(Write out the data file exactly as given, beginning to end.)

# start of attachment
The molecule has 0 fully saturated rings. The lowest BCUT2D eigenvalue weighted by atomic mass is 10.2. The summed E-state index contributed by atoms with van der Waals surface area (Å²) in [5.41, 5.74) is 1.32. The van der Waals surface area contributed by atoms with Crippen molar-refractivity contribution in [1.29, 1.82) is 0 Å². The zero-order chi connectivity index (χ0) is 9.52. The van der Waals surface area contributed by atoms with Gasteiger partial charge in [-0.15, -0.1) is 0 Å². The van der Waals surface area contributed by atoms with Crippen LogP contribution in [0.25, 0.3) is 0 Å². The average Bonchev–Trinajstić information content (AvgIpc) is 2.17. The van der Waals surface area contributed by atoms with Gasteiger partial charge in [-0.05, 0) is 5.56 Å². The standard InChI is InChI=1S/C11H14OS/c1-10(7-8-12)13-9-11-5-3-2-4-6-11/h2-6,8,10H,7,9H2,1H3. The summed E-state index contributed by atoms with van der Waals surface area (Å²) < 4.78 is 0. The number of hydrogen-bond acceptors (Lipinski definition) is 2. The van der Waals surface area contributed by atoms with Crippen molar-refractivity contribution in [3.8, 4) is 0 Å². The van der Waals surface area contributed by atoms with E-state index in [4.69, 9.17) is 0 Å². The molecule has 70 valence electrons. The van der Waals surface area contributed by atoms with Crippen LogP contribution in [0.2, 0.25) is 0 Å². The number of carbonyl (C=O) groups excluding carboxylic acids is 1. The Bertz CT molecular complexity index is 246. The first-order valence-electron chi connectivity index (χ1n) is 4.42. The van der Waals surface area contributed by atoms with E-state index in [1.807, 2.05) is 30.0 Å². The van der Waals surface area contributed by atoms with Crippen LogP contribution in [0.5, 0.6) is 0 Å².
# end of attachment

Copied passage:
The molecule has 0 fully saturated rings. The lowest BCUT2D eigenvalue weighted by atomic mass is 10.2. The summed E-state index contributed by atoms with van der Waals surface area (Å²) in [5.41, 5.74) is 1.32. The van der Waals surface area contributed by atoms with Crippen molar-refractivity contribution in [1.29, 1.82) is 0 Å². The zero-order chi connectivity index (χ0) is 9.52. The van der Waals surface area contributed by atoms with Gasteiger partial charge in [-0.15, -0.1) is 0 Å². The van der Waals surface area contributed by atoms with Crippen LogP contribution in [0.25, 0.3) is 0 Å². The average Bonchev–Trinajstić information content (AvgIpc) is 2.17. The van der Waals surface area contributed by atoms with Gasteiger partial charge in [-0.05, 0) is 5.56 Å². The standard InChI is InChI=1S/C11H14OS/c1-10(7-8-12)13-9-11-5-3-2-4-6-11/h2-6,8,10H,7,9H2,1H3. The summed E-state index contributed by atoms with van der Waals surface area (Å²) < 4.78 is 0. The number of hydrogen-bond acceptors (Lipinski definition) is 2. The van der Waals surface area contributed by atoms with Crippen molar-refractivity contribution in [3.8, 4) is 0 Å². The van der Waals surface area contributed by atoms with E-state index in [4.69, 9.17) is 0 Å². The molecule has 70 valence electrons. The van der Waals surface area contributed by atoms with Crippen LogP contribution in [0.2, 0.25) is 0 Å². The number of carbonyl (C=O) groups excluding carboxylic acids is 1. The Bertz CT molecular complexity index is 246. The first-order valence-electron chi connectivity index (χ1n) is 4.42. The van der Waals surface area contributed by atoms with E-state index in [1.807, 2.05) is 30.0 Å². The van der Waals surface area contributed by atoms with Crippen LogP contribution in [0.5, 0.6) is 0 Å².